Beldon Fund





Q: Why did Beldon founder John Hunting decide to spend out all of the foundation’s assets and income in ten years?

A: The decision was in keeping with Hunting’s belief that foundations should not exist in perpetuity and that today’s donors need to solve today’s problems. Hunting also wanted to enjoy the results of his philanthropy in his lifetime and felt confident that the intergenerational transfer of wealth would replenish the philanthropic pipeline. Most important, as a committed environmentalist Hunting believed that the accelerating pace of environmental destruction made it urgent to try to make a difference now. To read an interview with John Hunting click here, PDF.

Q: What is the difference between spending out and spending down?

A: Often the two terms are used to mean the same thing. We refer to Beldon as a spend-out foundation because it committed to spending all its resources over a limited period of time and set a specific date for closing its doors. "Giving While Living: The Beldon Fund Spend-Out Story" PDF

Q: What was the total of Beldon’s grant making?

A: We began our grant making in 1998 with assets of $100 million. After our first two years, annual grant making fluctuated between $9.5 and $15 million, three to four times more than is typical of foundations with similar asset size that have been set up to exist in perpetuity. In ten years we spent nearly $120 million in grants and foundation-directed projects.

Q: What was the average grant size?

A: Our smallest grant was $1,000; our largest $1.5 million. Median grant size was $100,000.

Q: What type of organizations did Beldon support?

A: We made grants to public charities that are state-based and national environmental advocacy organizations, often supporting coalitions or collaborative efforts that brought groups together for greater impact. We also supported advocates from outside the traditional environmental community – such as groups representing nurses and breast cancer survivors – that are concerned with health dangers posed by toxic chemicals in consumer products. Finally, we supported organizations that translate and disseminate the latest scientific findings on environmental health hazards for the public, policymakers, and the media.

Q: How did spend-out affect grant making?

A: Spending out forces you to be disciplined and keep a tight focus. There's a smaller margin for error. We had to learn quickly from our mistakes and make appropriate revisions in order to have the kind of impact we were aiming for within a tight time frame. At the same time, knowing that we had only ten years to make a difference also made us a little bolder in our policy-oriented grant making. For example, we helped grantees expand their toolkit beyond traditional education and advocacy to include nonpartisan civic engagement activities. Beldon's Programs and Strategies.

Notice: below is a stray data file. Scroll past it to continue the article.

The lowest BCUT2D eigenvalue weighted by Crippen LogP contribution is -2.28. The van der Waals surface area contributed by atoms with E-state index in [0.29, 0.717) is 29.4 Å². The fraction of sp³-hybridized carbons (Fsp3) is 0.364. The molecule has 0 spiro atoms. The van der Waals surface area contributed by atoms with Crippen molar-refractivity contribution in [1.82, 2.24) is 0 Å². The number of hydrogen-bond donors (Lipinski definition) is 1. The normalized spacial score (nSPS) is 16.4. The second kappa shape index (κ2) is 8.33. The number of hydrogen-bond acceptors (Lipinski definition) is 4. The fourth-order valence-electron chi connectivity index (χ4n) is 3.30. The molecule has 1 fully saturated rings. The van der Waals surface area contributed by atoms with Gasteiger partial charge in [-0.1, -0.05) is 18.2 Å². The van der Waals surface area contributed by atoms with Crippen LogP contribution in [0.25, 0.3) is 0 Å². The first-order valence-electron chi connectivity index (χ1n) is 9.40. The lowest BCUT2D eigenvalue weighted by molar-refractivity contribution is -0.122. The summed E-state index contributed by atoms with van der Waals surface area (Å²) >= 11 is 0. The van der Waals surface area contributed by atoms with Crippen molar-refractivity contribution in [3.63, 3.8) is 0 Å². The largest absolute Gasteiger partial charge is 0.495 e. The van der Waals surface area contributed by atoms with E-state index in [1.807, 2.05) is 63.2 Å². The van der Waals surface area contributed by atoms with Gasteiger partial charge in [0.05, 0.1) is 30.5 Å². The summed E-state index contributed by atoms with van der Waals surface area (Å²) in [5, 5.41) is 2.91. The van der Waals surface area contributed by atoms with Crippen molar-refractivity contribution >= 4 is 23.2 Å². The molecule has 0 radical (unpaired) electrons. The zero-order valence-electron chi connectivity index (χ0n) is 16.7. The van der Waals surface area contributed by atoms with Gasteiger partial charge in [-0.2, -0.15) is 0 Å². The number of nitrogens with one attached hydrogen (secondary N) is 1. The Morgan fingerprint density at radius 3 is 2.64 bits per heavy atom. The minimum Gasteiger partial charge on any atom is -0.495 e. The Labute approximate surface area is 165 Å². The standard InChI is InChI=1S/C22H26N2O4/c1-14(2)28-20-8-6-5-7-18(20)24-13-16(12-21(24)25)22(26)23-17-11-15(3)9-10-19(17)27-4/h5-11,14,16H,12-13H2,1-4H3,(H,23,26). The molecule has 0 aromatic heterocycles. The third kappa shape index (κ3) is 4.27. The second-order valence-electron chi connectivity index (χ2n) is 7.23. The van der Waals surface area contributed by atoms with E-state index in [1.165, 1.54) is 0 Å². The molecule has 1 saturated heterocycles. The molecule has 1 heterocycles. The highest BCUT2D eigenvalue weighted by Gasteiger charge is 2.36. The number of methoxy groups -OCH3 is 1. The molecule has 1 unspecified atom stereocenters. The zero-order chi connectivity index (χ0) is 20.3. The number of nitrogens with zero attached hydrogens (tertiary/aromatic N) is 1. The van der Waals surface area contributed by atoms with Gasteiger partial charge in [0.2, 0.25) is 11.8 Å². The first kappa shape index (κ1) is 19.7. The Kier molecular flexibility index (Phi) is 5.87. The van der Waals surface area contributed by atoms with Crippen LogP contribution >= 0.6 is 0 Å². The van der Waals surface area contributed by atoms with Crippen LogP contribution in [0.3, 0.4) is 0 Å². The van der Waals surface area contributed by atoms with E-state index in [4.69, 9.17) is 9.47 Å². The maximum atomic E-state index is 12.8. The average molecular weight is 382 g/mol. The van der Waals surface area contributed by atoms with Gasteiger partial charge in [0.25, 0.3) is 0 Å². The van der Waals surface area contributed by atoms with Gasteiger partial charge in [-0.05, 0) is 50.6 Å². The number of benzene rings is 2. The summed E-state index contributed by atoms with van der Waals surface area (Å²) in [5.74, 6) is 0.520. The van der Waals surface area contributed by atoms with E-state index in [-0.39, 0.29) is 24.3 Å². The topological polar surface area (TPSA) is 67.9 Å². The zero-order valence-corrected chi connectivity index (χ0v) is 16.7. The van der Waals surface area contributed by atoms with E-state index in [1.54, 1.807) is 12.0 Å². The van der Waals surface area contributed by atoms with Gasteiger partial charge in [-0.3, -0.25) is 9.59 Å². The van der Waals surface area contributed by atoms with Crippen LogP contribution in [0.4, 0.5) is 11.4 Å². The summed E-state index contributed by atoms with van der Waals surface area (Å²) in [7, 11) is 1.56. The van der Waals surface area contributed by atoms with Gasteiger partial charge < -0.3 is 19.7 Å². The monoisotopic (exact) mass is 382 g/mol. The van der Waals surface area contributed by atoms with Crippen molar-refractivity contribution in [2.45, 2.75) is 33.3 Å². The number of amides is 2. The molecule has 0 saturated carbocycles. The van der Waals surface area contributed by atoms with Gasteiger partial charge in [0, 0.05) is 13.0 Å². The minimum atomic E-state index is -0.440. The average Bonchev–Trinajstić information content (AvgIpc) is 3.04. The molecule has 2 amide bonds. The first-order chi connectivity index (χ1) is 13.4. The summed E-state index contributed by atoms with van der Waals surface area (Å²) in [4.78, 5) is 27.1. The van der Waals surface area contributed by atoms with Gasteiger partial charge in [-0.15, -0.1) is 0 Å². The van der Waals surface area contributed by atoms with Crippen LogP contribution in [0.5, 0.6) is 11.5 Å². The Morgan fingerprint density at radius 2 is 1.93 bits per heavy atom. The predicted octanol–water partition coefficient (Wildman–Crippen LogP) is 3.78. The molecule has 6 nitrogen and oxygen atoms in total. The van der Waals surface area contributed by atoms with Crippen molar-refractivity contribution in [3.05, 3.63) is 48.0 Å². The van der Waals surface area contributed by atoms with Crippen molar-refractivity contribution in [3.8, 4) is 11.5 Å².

Q: How did spend-out affect Beldon’s relationship with grantees?

A: We tried to be clear from the beginning about the end date. We gave large, multi- year general support grants because we wanted to build strong public policy and advocacy organizations that would be well-positioned to continue their work after we closed. Being a spend-out foundation allowed us to provide larger grants over a sustained period of time – something we might not have been able to do if we were structured to exist in perpetuity.

Q: What specific steps did Beldon take to prepare grantees for your exit?

A: We put a lot of energy into helping grantees get additional support from other funders, and about five years before our end date we provided a number of them with intensive fundraising training. We also asked grantees to include with their final grant request a multi-year income and expense budget showing how they planned to fill the gap left by Beldon’s exit. Our final grants were structured as matching or challenge grants.  Responsible Exiting Principles PDF

Q: How did Beldon evaluate its work?

A: We relied heavily on independent external evaluations to make early and mid- course corrections to our program strategies. Instead of assessing individual grant outcomes we focused on the overall success of grant-making strategies and developed internal benchmarks to measure impact.

In our last two years, we funded four external evaluations – anonymous grantee and grant applicant perception surveys, a qualitative assessment of the impact of Beldon’s program strategies and a separate assessment of the impact of the foundation’s nonpartisan civic engagement work.

Q: What were Beldon’s most significant achievements?

A: Spending out and focusing on policy change had a synergistic effect. By spending out, Beldon was able to concentrate the resources necessary to strengthen environmental advocacy. And by focusing on public policy, Beldon’s programs were able to achieve some concrete results that will last long after our exit.

For example, campaigns led by Beldon grantees to ban toxic chemicals from consumer products have won scores of state policy victories, led to a federal ban on lead and phthalates found in toys and other children’s products, and paved the way for comprehensive national policy reform.

The power and clout of state environmental groups and coalitions funded by Beldon have grown steadily since 1998. Their collaborative strategies and effective use of new tools to educate and engage the public have attracted funding from other donors for successful issue-specific campaigns that have won important environmental policy changes. Beldon-funded advocacy organizations are stronger, more effective, and well-positioned to continue their policy-oriented work.  

Q: What did not work out well?

A: Beldon’s short time frame and ambitious mission led us to take risks, and not all of our bets paid off. For example, our work in Florida PDF, one of five states we focused on, was very challenging and did not pan out as we had hoped.